Italy produced successful comedies, known as "Commedia all'italiana", especially between the late 1950s and the mid-70s. They were often comedies of manners or relationship comedies with farcical humour, focusing on thorny social issues and the social, religious and economic themes of Italian neorealism. The most frequent creators were directors Mario Monicelli, Dino Risi, Pietro Germi, Ettore Scola, Vittorio De Sica, among many others. The first representative of this wave is considered to be the crime comedy Big Deal on Madonna Street (1958), about a group of crooks attempting a larger organised robbery. Another notable example was Divorce Italian Style (1961), whose satirical tale of a baron trying to get rid of his wife for a more attractive suitor (at a time when divorce was illegal in Italy and a greater stain on honour than murder for infidelity) won the Oscar for screenplay. Oscar nominations for Best Foreign Language Film included the war comedy The Great War (1959), the romantic comedy Marriage Italian Style (1964), The Girl with a Pistol (1968), Scent of a Woman (1974) and the anthology film Viva Italia! (1977), and the romantic comedy Yesterday, Today and Tomorrow (1963) comprising three different stories actually won it. Other notable films include Everybody Go Home (1960), The Easy Life (1962), the crime comedies Mafioso (1962) and The Organiser (1963), the adventure comedy For Love and Gold (1966), and later, Come Home and Meet My Wife (1974) and An Average Little Man (1977).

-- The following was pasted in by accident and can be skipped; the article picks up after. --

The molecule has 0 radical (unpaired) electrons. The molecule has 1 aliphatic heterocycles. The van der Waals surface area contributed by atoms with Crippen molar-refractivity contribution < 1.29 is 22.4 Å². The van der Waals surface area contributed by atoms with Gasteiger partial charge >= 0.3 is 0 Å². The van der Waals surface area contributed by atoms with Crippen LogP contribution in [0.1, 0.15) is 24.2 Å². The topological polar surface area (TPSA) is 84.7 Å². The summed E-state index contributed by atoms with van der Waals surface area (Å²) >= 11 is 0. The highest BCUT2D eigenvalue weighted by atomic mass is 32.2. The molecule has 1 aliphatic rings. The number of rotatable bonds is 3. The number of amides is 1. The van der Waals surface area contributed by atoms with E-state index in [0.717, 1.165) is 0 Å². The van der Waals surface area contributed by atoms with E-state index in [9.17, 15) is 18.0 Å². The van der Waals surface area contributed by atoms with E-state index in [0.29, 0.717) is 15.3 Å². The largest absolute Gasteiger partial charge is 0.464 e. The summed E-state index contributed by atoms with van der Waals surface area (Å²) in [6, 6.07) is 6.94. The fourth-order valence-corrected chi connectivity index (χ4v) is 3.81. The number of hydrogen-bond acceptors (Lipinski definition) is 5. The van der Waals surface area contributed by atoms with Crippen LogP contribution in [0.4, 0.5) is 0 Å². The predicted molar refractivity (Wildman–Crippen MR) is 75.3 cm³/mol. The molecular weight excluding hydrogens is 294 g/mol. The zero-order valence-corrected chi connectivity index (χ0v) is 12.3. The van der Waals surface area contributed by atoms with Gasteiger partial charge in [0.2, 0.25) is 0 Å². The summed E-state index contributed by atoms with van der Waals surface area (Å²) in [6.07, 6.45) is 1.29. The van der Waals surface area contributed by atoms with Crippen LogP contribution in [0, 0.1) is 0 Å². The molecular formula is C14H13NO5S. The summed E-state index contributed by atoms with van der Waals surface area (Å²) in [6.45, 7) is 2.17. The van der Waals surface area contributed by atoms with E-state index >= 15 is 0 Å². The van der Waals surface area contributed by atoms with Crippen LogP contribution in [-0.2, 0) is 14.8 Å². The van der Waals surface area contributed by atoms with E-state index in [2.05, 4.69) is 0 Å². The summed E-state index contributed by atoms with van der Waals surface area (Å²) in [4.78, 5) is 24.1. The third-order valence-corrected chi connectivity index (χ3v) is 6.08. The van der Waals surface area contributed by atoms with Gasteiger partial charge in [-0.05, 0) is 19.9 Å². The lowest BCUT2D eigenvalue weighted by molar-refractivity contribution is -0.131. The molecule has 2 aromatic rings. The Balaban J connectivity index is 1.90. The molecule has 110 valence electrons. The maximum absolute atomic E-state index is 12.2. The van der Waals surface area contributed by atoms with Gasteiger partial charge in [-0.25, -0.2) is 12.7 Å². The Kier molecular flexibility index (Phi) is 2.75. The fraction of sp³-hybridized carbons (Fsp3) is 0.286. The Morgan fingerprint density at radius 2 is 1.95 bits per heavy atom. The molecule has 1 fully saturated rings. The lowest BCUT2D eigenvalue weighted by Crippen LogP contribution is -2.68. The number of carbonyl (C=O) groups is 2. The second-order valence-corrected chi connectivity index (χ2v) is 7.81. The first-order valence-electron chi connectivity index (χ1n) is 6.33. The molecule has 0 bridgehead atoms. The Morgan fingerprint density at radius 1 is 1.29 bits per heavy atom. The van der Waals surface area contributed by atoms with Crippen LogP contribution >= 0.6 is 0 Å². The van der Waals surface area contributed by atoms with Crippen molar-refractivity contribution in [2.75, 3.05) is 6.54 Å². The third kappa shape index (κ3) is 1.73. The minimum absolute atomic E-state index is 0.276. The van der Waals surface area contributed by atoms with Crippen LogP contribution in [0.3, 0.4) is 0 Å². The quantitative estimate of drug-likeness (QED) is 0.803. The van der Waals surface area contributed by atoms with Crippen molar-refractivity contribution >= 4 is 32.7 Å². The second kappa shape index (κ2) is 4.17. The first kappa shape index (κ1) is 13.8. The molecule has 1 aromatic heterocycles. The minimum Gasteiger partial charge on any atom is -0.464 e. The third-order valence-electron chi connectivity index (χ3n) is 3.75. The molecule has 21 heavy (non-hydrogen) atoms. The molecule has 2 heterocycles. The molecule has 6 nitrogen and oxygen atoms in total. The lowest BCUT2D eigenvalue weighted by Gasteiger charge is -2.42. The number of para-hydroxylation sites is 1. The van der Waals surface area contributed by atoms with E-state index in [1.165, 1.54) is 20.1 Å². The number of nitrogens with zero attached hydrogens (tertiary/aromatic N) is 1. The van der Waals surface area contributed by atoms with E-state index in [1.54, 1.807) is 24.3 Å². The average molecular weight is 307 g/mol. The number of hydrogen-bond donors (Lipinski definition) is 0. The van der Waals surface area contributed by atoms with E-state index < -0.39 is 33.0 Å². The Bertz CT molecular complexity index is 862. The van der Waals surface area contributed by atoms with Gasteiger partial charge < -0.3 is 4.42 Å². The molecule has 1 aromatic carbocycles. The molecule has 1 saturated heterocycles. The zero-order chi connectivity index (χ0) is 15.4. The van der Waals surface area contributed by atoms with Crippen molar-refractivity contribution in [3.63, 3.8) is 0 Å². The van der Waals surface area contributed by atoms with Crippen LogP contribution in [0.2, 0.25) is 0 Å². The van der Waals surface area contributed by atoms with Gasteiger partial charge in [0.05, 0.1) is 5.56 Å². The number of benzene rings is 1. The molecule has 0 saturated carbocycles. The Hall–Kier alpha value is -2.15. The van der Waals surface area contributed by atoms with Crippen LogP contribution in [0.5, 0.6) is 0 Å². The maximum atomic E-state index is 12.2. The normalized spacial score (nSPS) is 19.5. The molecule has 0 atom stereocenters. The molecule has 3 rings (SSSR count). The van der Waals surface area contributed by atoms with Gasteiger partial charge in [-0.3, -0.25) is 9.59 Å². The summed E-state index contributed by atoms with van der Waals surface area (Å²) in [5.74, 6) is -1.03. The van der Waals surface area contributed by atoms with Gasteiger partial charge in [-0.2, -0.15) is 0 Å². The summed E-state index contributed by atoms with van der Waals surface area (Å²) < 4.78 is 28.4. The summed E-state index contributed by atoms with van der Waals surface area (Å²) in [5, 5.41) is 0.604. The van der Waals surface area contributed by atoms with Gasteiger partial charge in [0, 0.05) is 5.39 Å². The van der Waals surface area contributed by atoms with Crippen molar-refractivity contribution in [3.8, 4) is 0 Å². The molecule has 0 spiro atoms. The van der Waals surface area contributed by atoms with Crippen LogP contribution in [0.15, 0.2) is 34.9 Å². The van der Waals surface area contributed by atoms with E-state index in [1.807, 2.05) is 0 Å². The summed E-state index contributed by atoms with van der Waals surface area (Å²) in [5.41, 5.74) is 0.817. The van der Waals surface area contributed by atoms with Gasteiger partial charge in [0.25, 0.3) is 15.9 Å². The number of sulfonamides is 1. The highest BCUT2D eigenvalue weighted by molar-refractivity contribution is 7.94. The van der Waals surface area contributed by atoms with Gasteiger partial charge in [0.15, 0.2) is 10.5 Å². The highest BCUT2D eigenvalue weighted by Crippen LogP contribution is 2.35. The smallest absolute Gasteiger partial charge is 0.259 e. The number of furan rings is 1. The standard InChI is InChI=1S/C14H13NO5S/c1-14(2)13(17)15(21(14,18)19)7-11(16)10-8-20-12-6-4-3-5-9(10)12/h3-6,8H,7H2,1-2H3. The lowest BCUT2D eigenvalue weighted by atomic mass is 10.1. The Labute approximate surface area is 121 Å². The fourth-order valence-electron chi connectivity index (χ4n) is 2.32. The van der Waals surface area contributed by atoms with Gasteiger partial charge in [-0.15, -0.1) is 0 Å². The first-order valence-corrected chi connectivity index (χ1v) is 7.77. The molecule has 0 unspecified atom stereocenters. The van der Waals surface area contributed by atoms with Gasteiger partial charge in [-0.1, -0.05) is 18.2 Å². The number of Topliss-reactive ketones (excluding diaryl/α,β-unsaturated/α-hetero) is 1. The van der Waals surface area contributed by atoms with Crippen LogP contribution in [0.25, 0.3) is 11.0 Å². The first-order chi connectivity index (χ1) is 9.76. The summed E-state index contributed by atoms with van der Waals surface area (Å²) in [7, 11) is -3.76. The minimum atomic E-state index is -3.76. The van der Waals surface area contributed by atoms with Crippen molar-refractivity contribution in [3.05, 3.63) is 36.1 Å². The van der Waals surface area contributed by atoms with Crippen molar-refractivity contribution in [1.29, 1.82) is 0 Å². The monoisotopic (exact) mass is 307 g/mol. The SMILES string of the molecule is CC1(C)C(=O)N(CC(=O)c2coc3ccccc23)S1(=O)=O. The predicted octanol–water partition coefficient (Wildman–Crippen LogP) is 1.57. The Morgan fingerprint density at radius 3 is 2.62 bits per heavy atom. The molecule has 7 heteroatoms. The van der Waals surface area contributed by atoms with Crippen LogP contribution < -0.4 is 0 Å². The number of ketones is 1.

Comedy has always been the most popular film genre in France, and its form, based mainly on satire and verbal humour, was greatly influenced by the Second World War and the subsequent post-war transformation of Europe. Jacques Tati's films enjoyed considerable popularity, especially Mr. Hulot's Holiday (1953), in which he played the lead role and presented a panopticon of human characters through the example of summer vacationers from various European countries. He returned to the character of the clumsy and kind-hearted Mr. Hulot in the Oscar-winning film My Uncle (1958), in which he took a sceptical look at the urban lifestyle and the process of automation, and also in Playtime (1967), in which he satirized modernism. Fernandel was another important French comedy actor of the 1950s. After appearing in the crime comedy The Red Inn (1951), he became famous for his starring role as a parish priest fighting the communists in The Little World of Don Camillo (1952), which received four sequels over the years. In the 1960s, French New Wave directors Jean-Luc Godard (A Woman Is a Woman, 1961) and François Truffaut (Stolen Kisses, 1968) introduced the sub-genre of romantic comedy.

My Uncle (1958)

My Uncle - Jacques Tati

 

Louis de Funès and Jean-Paul Belmondo